— PANELISTS —

Hicham Belmaachi Deputy CEO on Commercial of KTZE-Khorgos Gateway

Jens Drewes President North Asia Pacific, Kuehne + Nagel

John Lin Deputy Director of Policy & Law, Research Centre of Shanghai International Shipping Institute and Adjunct Associate Professor, Tulane University Law School

Darryl Hadaway CEO and CFO, Silk Route Rail

 


 

12:15 - 1:15 PM

LUNCH

LOCATION: Espana Ballroom II & Barcelona

 

 

 


 

1:15 - 2:15 PM

CROSS-BORDER CHINA TRADE: KEEPING UP WITH E-COMMERCE DEMAND

LOCATION: Espana Ballroom I The growth in e-commerce is rising in proportion with China's rapid urbanization. Beijing has eased restrictions on cross-border trade, developing government-run Web platforms in various free trade zones in China to allow local consumers and businesses to purchase goods online from overseas. Total import-export sales for cross-border e-commerce in China have seen a compound annual growth rate of 34.8 percent from $140 billion in 2009 to $400 billion in 2014, according to Colliers. The products are shipped into China via free trade zones, where they can be stored in bonded warehouses without paying tax until they are delivered to customers outside the zone. This enables shippers to forward deploy inventory and reduce lead time. The huge growth in cross-border e-commerce, however, is not without its problems and must compete with more traditional importers, which means the supply of suitable modern logistics properties can’t keep up with demand. What does this mean for shippers trying to expand their cross-border e-commerce business? What can logistics property developers do to create more modern properties, and how are online retailers navigating through the problem areas as they grow their business?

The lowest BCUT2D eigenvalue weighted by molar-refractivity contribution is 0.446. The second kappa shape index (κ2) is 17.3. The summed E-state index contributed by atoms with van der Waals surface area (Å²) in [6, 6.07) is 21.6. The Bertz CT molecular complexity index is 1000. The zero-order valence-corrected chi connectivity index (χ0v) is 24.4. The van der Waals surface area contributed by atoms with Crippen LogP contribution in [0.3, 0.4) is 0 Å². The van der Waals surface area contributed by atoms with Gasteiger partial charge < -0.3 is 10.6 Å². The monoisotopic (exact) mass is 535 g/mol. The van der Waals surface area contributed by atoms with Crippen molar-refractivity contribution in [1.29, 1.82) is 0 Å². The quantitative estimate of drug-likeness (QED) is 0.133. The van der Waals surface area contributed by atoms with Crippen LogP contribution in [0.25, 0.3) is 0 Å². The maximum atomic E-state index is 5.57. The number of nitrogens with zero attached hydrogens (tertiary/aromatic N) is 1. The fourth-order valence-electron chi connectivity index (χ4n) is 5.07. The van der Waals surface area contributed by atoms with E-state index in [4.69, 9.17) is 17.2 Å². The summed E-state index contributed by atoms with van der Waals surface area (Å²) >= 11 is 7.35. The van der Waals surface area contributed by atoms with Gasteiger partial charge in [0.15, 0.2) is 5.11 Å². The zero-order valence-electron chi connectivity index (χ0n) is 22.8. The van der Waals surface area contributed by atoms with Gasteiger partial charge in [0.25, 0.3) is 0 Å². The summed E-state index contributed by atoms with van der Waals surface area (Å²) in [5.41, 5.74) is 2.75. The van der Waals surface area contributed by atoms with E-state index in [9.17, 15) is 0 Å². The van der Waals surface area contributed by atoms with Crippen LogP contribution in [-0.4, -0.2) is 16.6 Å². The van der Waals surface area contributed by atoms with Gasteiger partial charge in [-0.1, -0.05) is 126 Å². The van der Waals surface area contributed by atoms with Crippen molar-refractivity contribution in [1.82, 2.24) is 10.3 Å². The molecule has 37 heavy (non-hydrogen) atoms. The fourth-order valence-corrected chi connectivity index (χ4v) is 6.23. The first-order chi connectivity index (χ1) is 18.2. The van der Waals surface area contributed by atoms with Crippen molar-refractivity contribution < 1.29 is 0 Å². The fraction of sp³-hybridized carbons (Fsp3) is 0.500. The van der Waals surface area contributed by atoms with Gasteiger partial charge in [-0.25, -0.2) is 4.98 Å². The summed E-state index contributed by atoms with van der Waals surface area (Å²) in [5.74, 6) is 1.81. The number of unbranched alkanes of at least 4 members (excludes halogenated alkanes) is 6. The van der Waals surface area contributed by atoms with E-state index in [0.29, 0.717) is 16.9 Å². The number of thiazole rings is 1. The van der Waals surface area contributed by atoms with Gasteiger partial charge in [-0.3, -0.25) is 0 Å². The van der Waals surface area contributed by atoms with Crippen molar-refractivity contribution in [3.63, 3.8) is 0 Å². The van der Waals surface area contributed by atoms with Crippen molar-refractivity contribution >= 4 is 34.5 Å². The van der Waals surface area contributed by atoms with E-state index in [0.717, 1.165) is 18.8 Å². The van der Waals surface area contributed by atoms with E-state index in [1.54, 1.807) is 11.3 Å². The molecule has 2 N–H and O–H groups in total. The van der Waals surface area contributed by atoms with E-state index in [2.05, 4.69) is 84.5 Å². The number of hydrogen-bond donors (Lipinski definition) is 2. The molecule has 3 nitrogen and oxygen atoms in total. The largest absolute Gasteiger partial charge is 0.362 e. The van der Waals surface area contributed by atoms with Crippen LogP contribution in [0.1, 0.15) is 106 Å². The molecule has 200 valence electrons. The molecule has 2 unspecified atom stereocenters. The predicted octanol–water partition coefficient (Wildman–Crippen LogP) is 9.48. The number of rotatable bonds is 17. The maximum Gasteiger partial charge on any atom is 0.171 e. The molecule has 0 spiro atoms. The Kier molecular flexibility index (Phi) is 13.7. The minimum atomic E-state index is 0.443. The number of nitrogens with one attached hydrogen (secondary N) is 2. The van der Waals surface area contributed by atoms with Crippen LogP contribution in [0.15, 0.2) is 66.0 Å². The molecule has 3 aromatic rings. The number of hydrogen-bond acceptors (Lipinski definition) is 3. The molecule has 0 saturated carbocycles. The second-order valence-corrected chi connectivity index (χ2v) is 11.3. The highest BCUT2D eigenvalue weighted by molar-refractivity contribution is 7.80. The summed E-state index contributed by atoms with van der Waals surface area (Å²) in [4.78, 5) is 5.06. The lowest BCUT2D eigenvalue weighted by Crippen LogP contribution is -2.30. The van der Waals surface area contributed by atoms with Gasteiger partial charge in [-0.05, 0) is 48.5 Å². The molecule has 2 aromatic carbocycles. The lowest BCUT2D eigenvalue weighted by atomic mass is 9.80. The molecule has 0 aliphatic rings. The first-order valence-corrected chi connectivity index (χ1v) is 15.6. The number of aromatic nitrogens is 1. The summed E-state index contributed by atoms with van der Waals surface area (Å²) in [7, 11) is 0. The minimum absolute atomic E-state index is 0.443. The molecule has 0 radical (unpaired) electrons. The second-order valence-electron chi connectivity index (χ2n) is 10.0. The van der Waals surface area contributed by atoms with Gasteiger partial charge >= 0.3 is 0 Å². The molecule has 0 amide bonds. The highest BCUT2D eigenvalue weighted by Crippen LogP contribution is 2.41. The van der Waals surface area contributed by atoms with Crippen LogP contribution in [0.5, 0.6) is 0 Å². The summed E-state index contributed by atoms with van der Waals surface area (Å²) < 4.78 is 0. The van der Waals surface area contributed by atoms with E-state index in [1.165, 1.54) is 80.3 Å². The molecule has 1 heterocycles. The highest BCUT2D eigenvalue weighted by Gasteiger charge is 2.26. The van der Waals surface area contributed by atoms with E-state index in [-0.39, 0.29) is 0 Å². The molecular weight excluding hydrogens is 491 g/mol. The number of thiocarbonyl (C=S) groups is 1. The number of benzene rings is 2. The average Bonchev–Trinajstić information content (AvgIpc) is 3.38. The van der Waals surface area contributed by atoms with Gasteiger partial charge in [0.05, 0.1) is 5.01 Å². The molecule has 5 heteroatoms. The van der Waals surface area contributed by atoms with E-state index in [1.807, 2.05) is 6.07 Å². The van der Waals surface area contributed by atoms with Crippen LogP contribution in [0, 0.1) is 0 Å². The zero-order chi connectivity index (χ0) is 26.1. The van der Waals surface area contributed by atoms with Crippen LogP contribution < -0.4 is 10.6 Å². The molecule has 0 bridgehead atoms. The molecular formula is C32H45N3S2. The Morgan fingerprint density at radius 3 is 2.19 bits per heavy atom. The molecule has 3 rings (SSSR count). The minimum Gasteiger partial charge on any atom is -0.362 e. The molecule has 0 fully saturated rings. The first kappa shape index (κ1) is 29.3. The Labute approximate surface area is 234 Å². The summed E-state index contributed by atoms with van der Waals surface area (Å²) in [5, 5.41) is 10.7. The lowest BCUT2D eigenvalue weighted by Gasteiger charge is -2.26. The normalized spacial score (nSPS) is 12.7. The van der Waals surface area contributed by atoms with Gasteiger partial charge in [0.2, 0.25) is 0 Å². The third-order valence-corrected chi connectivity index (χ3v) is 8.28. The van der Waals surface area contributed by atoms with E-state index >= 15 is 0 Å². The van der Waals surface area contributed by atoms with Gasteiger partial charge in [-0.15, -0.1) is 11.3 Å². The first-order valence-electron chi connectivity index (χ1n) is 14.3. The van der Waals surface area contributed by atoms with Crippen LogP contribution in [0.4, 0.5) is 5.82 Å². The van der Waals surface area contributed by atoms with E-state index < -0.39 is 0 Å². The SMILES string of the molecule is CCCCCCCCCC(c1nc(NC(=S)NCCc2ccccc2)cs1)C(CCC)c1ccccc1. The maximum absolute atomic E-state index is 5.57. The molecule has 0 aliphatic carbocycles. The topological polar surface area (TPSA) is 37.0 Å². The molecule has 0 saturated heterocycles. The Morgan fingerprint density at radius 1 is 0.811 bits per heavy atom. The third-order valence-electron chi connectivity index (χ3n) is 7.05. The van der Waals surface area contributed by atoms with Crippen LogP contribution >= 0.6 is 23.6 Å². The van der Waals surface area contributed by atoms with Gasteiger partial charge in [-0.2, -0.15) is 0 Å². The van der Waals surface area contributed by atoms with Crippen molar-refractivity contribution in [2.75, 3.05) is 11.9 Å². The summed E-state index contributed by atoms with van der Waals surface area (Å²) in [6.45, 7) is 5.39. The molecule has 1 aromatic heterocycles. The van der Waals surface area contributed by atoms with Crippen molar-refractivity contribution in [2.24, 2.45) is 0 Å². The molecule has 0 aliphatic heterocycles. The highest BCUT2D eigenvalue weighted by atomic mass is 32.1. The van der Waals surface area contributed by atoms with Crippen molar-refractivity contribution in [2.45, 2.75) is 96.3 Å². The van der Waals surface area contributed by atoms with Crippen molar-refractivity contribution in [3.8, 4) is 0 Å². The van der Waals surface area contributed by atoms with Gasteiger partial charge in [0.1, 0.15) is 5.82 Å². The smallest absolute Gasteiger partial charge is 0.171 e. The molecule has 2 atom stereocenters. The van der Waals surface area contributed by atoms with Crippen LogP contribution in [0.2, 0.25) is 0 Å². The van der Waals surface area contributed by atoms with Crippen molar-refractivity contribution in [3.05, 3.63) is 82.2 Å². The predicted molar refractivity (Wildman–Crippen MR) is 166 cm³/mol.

— SESSION CHAIR — Annie Zhu Special Projects Editor-Asia, JOC, IHS Maritime & Trade

— PANELISTS — Tian Dan Purchase Director, E-Shippping Gateway

Paul Man Regional Leader, North Asia, APL Logistics

Ryan Chan Director, Industrial Services, South China, Colliers International

 


 

2:15 - 3:15 PM

THE PANAMA CANAL — CARVING NEW PATHS FOR SHIPPING

LOCATION: Espana Ballroom I When the expanded Panama Canal opens sometime in the first quarter of 2016, new routing options a decade in the making will be available to carriers operating vessels up to 13,000 TEUs and beneficial cargo owners whose goods move on them. The timing of the new locks is critical, considering the congestion that has clogged ports on East and West coasts for much of the past two years. It also gives hope to nontraditional trans-Pacific all-water ports such as Miami and Houston, which have undergone dramatic infrastructure upgrades in preparation for the canal expansion. But BCOs, especially, will have difficult routing decisions to make, given the struggles all ports have had in efficiently handling ships of 10,000 TEUs and larger and the premium pricing that all-water routes command. This session will analyze the pricing structure around all-water services to the East Coast and the ports looking to capitalize on the canal expansion

 

SPONSORED BY:

XVELA

— INTRODUCED BY — Mark Welles Vice President, Business Development, Navis

— SESSION CHAIR — James R. Hertwig President and CEO, Florida East Coast Railway

— PANELISTS — Silvia de Marucci Marketing and Forecasting Manager, Panama Canal Authority

Kevin Lynskey Deputy Director, PortMiami

Tina Qianwen Liu Senior Consultant, Country Manager – China, Drewry Maritime Advisors

 


 

3:15 - 3:20 PM

CLOSING REMARKS

LOCATION: Espana Ballroom I